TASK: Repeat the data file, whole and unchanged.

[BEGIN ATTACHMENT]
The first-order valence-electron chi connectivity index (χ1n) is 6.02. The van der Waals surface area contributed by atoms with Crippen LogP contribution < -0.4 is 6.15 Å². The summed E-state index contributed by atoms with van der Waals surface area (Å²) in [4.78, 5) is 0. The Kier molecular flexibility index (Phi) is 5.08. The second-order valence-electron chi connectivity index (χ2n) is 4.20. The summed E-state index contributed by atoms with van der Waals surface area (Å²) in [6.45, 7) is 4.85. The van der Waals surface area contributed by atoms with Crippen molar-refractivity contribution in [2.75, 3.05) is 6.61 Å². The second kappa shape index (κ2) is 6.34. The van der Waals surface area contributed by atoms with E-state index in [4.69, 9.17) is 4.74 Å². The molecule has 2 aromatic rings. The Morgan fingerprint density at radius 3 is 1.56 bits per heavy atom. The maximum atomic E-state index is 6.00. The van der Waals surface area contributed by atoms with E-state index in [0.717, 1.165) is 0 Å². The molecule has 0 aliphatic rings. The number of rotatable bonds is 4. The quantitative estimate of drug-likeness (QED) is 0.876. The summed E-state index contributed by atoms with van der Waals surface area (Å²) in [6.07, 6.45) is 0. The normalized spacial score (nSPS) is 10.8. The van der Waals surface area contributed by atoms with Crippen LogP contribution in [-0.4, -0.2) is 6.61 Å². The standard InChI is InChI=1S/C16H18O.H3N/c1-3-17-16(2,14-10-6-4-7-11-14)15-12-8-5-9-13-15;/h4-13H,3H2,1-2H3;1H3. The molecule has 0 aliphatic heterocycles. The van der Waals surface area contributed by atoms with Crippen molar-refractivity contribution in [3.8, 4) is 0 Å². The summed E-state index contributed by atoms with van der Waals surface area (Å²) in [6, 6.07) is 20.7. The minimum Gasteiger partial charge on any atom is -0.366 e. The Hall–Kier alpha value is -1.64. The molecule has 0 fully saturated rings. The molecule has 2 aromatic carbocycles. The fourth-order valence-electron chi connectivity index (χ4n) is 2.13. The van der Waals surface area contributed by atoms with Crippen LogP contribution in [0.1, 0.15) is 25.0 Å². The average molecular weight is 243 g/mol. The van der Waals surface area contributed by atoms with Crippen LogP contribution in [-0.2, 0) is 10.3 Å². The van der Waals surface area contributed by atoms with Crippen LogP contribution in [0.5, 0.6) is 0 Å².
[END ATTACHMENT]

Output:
The first-order valence-electron chi connectivity index (χ1n) is 6.02. The van der Waals surface area contributed by atoms with Crippen LogP contribution < -0.4 is 6.15 Å². The summed E-state index contributed by atoms with van der Waals surface area (Å²) in [4.78, 5) is 0. The Kier molecular flexibility index (Phi) is 5.08. The second-order valence-electron chi connectivity index (χ2n) is 4.20. The summed E-state index contributed by atoms with van der Waals surface area (Å²) in [6.45, 7) is 4.85. The van der Waals surface area contributed by atoms with Crippen molar-refractivity contribution in [2.75, 3.05) is 6.61 Å². The second kappa shape index (κ2) is 6.34. The van der Waals surface area contributed by atoms with E-state index in [4.69, 9.17) is 4.74 Å². The molecule has 2 aromatic rings. The Morgan fingerprint density at radius 3 is 1.56 bits per heavy atom. The maximum atomic E-state index is 6.00. The van der Waals surface area contributed by atoms with E-state index in [0.717, 1.165) is 0 Å². The molecule has 0 aliphatic rings. The number of rotatable bonds is 4. The quantitative estimate of drug-likeness (QED) is 0.876. The summed E-state index contributed by atoms with van der Waals surface area (Å²) in [6.07, 6.45) is 0. The normalized spacial score (nSPS) is 10.8. The van der Waals surface area contributed by atoms with Crippen LogP contribution in [-0.4, -0.2) is 6.61 Å². The standard InChI is InChI=1S/C16H18O.H3N/c1-3-17-16(2,14-10-6-4-7-11-14)15-12-8-5-9-13-15;/h4-13H,3H2,1-2H3;1H3. The molecule has 0 aliphatic heterocycles. The van der Waals surface area contributed by atoms with Crippen molar-refractivity contribution in [3.8, 4) is 0 Å². The summed E-state index contributed by atoms with van der Waals surface area (Å²) in [6, 6.07) is 20.7. The minimum Gasteiger partial charge on any atom is -0.366 e. The Hall–Kier alpha value is -1.64. The molecule has 0 fully saturated rings. The molecule has 2 aromatic carbocycles. The fourth-order valence-electron chi connectivity index (χ4n) is 2.13. The van der Waals surface area contributed by atoms with Crippen LogP contribution in [0.1, 0.15) is 25.0 Å². The average molecular weight is 243 g/mol. The van der Waals surface area contributed by atoms with Crippen LogP contribution in [-0.2, 0) is 10.3 Å². The van der Waals surface area contributed by atoms with Crippen LogP contribution in [0.5, 0.6) is 0 Å².